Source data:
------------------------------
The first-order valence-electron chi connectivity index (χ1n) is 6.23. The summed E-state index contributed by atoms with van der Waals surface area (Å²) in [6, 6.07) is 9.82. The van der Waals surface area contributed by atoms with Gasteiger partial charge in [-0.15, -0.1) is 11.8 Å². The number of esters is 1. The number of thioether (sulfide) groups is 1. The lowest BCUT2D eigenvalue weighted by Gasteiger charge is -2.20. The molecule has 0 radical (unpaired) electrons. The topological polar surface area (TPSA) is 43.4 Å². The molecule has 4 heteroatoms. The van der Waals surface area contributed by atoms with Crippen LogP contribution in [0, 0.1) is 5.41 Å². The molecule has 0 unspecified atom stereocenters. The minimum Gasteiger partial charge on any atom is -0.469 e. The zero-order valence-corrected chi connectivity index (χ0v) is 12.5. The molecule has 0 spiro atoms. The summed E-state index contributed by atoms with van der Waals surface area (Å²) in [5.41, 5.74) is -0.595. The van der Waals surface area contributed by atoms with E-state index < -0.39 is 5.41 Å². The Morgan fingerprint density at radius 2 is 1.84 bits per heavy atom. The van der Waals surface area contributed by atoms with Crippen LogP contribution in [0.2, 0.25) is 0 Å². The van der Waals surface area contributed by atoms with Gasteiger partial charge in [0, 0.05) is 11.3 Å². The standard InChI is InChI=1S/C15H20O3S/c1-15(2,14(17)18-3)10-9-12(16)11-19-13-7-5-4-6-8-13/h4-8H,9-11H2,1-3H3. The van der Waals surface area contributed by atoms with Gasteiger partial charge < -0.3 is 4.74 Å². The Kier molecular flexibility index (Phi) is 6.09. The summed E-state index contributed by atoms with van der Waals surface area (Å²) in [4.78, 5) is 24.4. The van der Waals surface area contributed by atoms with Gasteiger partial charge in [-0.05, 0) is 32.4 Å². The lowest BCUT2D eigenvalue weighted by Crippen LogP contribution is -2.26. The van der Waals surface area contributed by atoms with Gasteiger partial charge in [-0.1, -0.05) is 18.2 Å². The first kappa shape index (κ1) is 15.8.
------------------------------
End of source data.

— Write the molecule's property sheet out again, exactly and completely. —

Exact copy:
The first-order valence-electron chi connectivity index (χ1n) is 6.23. The summed E-state index contributed by atoms with van der Waals surface area (Å²) in [6, 6.07) is 9.82. The van der Waals surface area contributed by atoms with Gasteiger partial charge in [-0.15, -0.1) is 11.8 Å². The number of esters is 1. The number of thioether (sulfide) groups is 1. The lowest BCUT2D eigenvalue weighted by Gasteiger charge is -2.20. The molecule has 0 radical (unpaired) electrons. The topological polar surface area (TPSA) is 43.4 Å². The molecule has 4 heteroatoms. The van der Waals surface area contributed by atoms with Crippen LogP contribution in [0, 0.1) is 5.41 Å². The molecule has 0 unspecified atom stereocenters. The minimum Gasteiger partial charge on any atom is -0.469 e. The zero-order valence-corrected chi connectivity index (χ0v) is 12.5. The molecule has 0 spiro atoms. The summed E-state index contributed by atoms with van der Waals surface area (Å²) in [5.41, 5.74) is -0.595. The van der Waals surface area contributed by atoms with E-state index < -0.39 is 5.41 Å². The Morgan fingerprint density at radius 2 is 1.84 bits per heavy atom. The van der Waals surface area contributed by atoms with Crippen LogP contribution in [0.2, 0.25) is 0 Å². The van der Waals surface area contributed by atoms with Gasteiger partial charge in [0, 0.05) is 11.3 Å². The standard InChI is InChI=1S/C15H20O3S/c1-15(2,14(17)18-3)10-9-12(16)11-19-13-7-5-4-6-8-13/h4-8H,9-11H2,1-3H3. The van der Waals surface area contributed by atoms with Gasteiger partial charge < -0.3 is 4.74 Å². The Kier molecular flexibility index (Phi) is 6.09. The summed E-state index contributed by atoms with van der Waals surface area (Å²) in [4.78, 5) is 24.4. The van der Waals surface area contributed by atoms with Gasteiger partial charge in [-0.05, 0) is 32.4 Å². The lowest BCUT2D eigenvalue weighted by Crippen LogP contribution is -2.26. The van der Waals surface area contributed by atoms with Gasteiger partial charge in [-0.1, -0.05) is 18.2 Å². The first kappa shape index (κ1) is 15.8.